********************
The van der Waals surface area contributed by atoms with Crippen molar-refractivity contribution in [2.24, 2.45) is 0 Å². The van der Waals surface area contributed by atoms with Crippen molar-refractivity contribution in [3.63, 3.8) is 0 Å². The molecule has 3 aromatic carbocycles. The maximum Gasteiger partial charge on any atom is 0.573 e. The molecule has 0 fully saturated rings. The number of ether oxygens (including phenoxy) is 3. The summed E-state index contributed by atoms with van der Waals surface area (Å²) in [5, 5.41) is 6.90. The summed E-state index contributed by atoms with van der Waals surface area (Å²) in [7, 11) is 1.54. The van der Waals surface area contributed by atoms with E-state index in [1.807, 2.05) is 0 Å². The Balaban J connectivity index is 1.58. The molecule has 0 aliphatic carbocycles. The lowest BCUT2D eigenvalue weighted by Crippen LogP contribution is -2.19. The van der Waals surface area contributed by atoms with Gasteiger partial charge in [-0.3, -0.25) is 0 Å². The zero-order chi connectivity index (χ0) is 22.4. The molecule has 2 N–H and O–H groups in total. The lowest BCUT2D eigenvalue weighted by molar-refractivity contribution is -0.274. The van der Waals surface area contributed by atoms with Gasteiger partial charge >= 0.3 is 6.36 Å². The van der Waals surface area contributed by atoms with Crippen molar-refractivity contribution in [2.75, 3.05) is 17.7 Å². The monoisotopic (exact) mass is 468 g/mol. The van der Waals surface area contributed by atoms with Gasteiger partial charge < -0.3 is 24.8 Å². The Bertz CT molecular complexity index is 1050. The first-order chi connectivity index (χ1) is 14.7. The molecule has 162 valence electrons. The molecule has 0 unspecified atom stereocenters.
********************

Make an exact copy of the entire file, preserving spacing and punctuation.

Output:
The van der Waals surface area contributed by atoms with Crippen molar-refractivity contribution in [2.24, 2.45) is 0 Å². The van der Waals surface area contributed by atoms with Crippen molar-refractivity contribution in [3.63, 3.8) is 0 Å². The molecule has 3 aromatic carbocycles. The maximum Gasteiger partial charge on any atom is 0.573 e. The molecule has 0 fully saturated rings. The number of ether oxygens (including phenoxy) is 3. The summed E-state index contributed by atoms with van der Waals surface area (Å²) in [5, 5.41) is 6.90. The summed E-state index contributed by atoms with van der Waals surface area (Å²) in [7, 11) is 1.54. The van der Waals surface area contributed by atoms with E-state index in [1.807, 2.05) is 0 Å². The Balaban J connectivity index is 1.58. The molecule has 0 aliphatic carbocycles. The lowest BCUT2D eigenvalue weighted by Crippen LogP contribution is -2.19. The van der Waals surface area contributed by atoms with Gasteiger partial charge in [-0.3, -0.25) is 0 Å². The zero-order chi connectivity index (χ0) is 22.4. The molecule has 2 N–H and O–H groups in total. The lowest BCUT2D eigenvalue weighted by molar-refractivity contribution is -0.274. The van der Waals surface area contributed by atoms with Gasteiger partial charge >= 0.3 is 6.36 Å². The van der Waals surface area contributed by atoms with Crippen molar-refractivity contribution in [2.75, 3.05) is 17.7 Å². The monoisotopic (exact) mass is 468 g/mol. The van der Waals surface area contributed by atoms with Gasteiger partial charge < -0.3 is 24.8 Å². The Bertz CT molecular complexity index is 1050. The first-order chi connectivity index (χ1) is 14.7. The molecule has 162 valence electrons. The molecule has 0 unspecified atom stereocenters.